Region 5 USEPA in Chicago has informed the IFCA that they have sent 48 letters to facilities in Illinois requesting additional information regarding the required 5 year Risk Management Program (RMP) update for the facility. We don't know if all of these facilities are agricultural facilities with ammonia, but we expect that many are. Several IFCA members have responded to the request for information, and subsequently also received an Expedited Settlement Agreement (ESA) from Region 5 with a proposed penalty anywhere from $600 - $1100 for failure to either update or properly update their RMP within the 5 year update timeframe. IFCA contacted Region 5 objecting to the penalties if a facility made a good faith effort to update the RMP and simply missed a step in the on-line process that required certification of the RMP update. Region 5 contacted IFCA today (June 8th) and informed us that they would waive the penalty in cases where the facility did attempt to update the RMP as required and simply missed a step in the process. If you received a letter from USEPA regarding your RMP, please contact Kevin Runkle immediately. If in fact you completely forgot to update your RMP, ...more
The IFCA has recently been notified by the Illinois Department of Ag Bureau of Ag Product Inspection that a company in Illinois is calling on IFCA members to sell anhydrous ammonia cartridges to take the place of canisters. Cartridges and canisters are different as they allow for certain levels of exposure. According to the product information on a full face gas mask with a cartridge, they are not to by used in environments that are Immediately Dangerous to Life and Health (IDLH). At 400 parts per million (PPM), NH3 becomes immediately dangerous to life and health making the cartridge useless in an emergency situation. According to the Illinois Department of Agriculture Rules and Regulations Relating to Anhydrous Ammonia, all permanent NH3 storage installations must have on hand one full face gas mask with a spare currently dated canister for emergency purposes. There is nothing wrong with employees using the cartridges with a gas mask when working around anhydrous ammonia, but the facility still must maintain on hand a gas mask with canister which allows for greater exposure over a longer period of time. If you have any questions, please contact Kevin at ...more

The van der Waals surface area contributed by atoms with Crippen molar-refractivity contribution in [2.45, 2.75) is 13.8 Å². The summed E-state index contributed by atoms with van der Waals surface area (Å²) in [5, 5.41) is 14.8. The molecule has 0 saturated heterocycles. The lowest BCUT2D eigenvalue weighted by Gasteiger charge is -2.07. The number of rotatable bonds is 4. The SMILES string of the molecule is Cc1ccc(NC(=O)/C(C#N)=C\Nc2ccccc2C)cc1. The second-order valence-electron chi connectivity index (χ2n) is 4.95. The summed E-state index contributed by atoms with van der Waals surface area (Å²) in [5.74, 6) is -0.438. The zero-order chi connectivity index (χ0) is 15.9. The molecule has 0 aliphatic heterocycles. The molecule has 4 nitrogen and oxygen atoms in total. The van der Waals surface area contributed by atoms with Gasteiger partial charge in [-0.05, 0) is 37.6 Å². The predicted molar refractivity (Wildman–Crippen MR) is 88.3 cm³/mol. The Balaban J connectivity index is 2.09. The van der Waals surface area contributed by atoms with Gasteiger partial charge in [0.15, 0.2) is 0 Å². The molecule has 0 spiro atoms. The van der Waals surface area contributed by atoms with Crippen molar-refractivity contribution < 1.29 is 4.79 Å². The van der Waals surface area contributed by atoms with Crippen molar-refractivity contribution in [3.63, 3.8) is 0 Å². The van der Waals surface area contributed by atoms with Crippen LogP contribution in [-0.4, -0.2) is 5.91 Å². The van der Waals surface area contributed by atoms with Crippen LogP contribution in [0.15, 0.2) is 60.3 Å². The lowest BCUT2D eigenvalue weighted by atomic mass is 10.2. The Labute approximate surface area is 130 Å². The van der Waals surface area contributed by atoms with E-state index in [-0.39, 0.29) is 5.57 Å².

If a farmer customer is in possession of anhydrous ammonia and a reportable release of 18 gallons or 100 pounds occurs, it is the farmer's responsibility to immediately notify the proper emergency personnel. There have been several anhydrous ammonia releases in Illinois over last week, many of which occurred while the farmers were in possession of the product and some involving injury. Although your customers may not want to make the calls, or may ask you to make the emergency notifications to IEMA, LEPC and the NRC for them, it is also their responsibility per federal and state regulations to contact these agencies as well if the release occurs while they are in possession of the ammonia. Both IEMA and USEPA have made this very clear. A written follow-up report is also required and must be sent to IEMA and the LEPC as soon as possible following the incident. You can certainly help your customers with the written report and we recommend you do so. If you have any questions about this requirement, please contact the IFCA office. An emergency notification fact sheet is available on the IFCA website by ...more
Click on the link to access the Power Point Presentation and interpretive guidance given by Region V USEPA representatives at the 2010 Regulatory Workshop held in Peoria, IL.
The Fertilizer Institute (TFI) has been notified by the Department of Homeland Security (DHS) that final tier ranking letters have been sent to 544 facilities. Site security plans will be due to DHS no later than June 1, 2010. DHS also advised it is checking the Environmental Protection Agency's (EPA) database of Tier II and Risk Management Plan (RMP) facilities for any facilities that may have triggered the reporting requirements under CFATS. If a facility is on either the Tier II or RMP list, and has not submitted a top screen to DHS, a letter warning of potential enforcement action will be sent. Penalties can be as much as $50,000 per day and/or a shutdown order.